In Elizabethan London, one of the more surprising things a wealthy owner of a beautifully illustrated folio volume could do was to take a sharp knife and cut it to pieces. John Blagrave’s 1585 Mathematical Jewel, in fact, demands nothing less. This work, which introduced an elaborate instrument of Blagrave’s design for performing astronomical calculations, included woodcuts that were specifically provided in order to be cut out and used as surrogates for the brass original:
get very fine pastboord made of purpose, and then spred your paste very fine thereon, & quickly laying on this picture & clappe it streight into a presse before it bee thorowe wette with the paste (fol. ¶6v)
Continue reading “More than a Manual: Early-Modern Mathematical Instrument Books”
Readers of this blog may have asked themselves what the image identifying the Learning by the Book contributions shows. At first glance, the photo simply contains a row of worn, bound, heavy handbooks on a library shelf. The books are arguably very European and modern; however, they convey an aspect of “bookish” materiality that many of the contributions to this blog, regardless of time period or region, deal with in quite diverse ways. Continue reading “The Politics of the Handbook”
J. Laurence Laughlin, Methods of Teaching Political Economy (1885), chap. 5, at Irwin Collier, Economics in the Rearview Mirror.
No matter how clear the exposition of the principles may be [in a lecture], no matter how fresh and striking the illustrations, it still remains that the student is relieved by the instructor from carrying on the mental processes which he ought to conduct for himself.
Continue reading “Via the Twittersphere”
Why should researchers publish printed books in an age when everything is expected to be available online and when print is widely deemed outdated? Similarly, from 1955 to 1988, physicists who published articles in the 78-volume Handbuch der Physik—Encyclopedia of Physics had to explain to their colleagues why they were participating in a project that many thought too slow, too heavy, too expensive, too definitive, yet not dependable or up-to-date enough. Some authors were assailed by doubts themselves since publication dates were pushed back by the publisher time and time again. (Surely, the editor would have declined his own role in the project, had he known that the series would take some 33 years to complete.) Looking at the early period of the making of this handbook reveals some interesting aspects of the characteristics of science publishing in the mid-twentieth century, right when the struggling German publishing industry was seeking ways to gain traction, and just before journal publishing as a stand-alone publishing model picked up pace. Continue reading “The Handbook as Genre: Conflicting Concepts in 1950s Physics Publishing”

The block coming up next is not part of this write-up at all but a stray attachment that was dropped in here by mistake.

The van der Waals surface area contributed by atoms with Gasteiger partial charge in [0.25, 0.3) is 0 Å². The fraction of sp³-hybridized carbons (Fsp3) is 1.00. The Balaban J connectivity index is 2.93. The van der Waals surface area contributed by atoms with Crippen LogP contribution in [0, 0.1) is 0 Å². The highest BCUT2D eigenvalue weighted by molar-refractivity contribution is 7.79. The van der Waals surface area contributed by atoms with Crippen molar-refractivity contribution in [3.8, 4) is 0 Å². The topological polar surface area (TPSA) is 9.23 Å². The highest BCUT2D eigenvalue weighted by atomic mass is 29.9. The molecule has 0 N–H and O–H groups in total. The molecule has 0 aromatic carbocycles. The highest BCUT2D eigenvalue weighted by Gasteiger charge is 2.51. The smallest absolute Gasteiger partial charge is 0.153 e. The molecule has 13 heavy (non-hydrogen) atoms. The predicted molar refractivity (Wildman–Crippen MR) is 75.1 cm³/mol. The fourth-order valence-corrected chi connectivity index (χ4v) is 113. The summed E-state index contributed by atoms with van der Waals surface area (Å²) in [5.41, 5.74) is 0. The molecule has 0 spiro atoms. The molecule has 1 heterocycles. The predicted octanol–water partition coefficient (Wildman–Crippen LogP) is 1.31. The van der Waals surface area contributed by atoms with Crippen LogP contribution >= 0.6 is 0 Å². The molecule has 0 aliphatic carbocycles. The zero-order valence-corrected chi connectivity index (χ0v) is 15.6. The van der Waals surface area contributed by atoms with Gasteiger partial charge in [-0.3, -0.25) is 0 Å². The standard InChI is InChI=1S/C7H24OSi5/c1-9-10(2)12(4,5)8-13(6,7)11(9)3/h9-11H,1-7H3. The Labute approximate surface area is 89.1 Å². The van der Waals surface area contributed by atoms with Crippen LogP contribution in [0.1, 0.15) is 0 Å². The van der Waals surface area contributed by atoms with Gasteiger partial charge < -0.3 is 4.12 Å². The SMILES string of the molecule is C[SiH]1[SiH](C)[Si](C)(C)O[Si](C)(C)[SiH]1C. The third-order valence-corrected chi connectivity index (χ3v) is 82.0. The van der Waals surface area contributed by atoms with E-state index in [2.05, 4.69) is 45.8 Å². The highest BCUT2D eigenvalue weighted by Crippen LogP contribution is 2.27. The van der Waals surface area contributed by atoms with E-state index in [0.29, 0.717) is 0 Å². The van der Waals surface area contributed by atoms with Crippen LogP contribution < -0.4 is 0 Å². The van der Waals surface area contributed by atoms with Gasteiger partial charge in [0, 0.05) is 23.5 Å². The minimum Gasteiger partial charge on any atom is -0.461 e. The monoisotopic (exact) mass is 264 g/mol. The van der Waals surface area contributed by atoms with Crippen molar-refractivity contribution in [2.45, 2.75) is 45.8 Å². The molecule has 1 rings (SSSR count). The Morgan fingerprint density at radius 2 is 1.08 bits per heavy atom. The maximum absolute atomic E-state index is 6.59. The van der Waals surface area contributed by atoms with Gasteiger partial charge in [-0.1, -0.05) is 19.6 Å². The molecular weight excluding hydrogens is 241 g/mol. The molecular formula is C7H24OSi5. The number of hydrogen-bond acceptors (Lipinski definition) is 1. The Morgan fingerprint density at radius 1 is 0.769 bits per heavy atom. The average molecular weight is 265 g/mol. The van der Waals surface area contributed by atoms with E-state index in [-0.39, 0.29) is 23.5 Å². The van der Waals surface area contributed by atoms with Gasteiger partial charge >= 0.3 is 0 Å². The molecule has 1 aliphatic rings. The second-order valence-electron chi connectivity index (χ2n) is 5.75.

Marc Flandreau. Anthropologists in the Stock Exchange: A Financial History of Victorian Science. Chicago: University of Chicago Press, 2016.
Victorian London can be seen as multiple cities at once: the imperial metropole par excellence, where different political visions clashed in the course of establishing and governing the British Empire; the thumping heart of global capitalism, busily circulating capital from one corner of the world to another through its formal securities markets and in private deal-making; and the origin point of the modern network of interconnected “learned societies.” Flandreau, formerly of the University of Geneva and now the Howard Marks Chair of Economic History at the University of Pennsylvania, nimbly navigates the history of these three different Londons in Anthropologists in the Stock Exchange: A Financial History of Victorian Science.
Continue reading “Technologies of Trust: Marc Flandreau’s Examination of Financial and Anthropological Knowledge in Victorian Britain”
The polarizing contemporary debate on science in the United States could be extraordinarily interesting for historians of knowledge, if it were occurring in the past. Still, if we could divert our attention from the news for a moment, we might find it offers some food for thought.
In the midst of the current conversation, which is experiencing renewed fervor under the new administration, the Twitterverse is exploding with talk of “truthiness,” “alternative facts,” “fact-based journalism,” “fake news,” and “lies.” This rhetoric encompasses not just climate science but also everyday policy-making and “s/he said” – “s/he said” arguments. It is easy to get caught up in this conversation, whose ideological and epistemological battle lines seem so clearly drawn, but one thing gets lost—most of the time, anyway.
Continue reading “History of Knowledge and Contemporary Discourse on Science”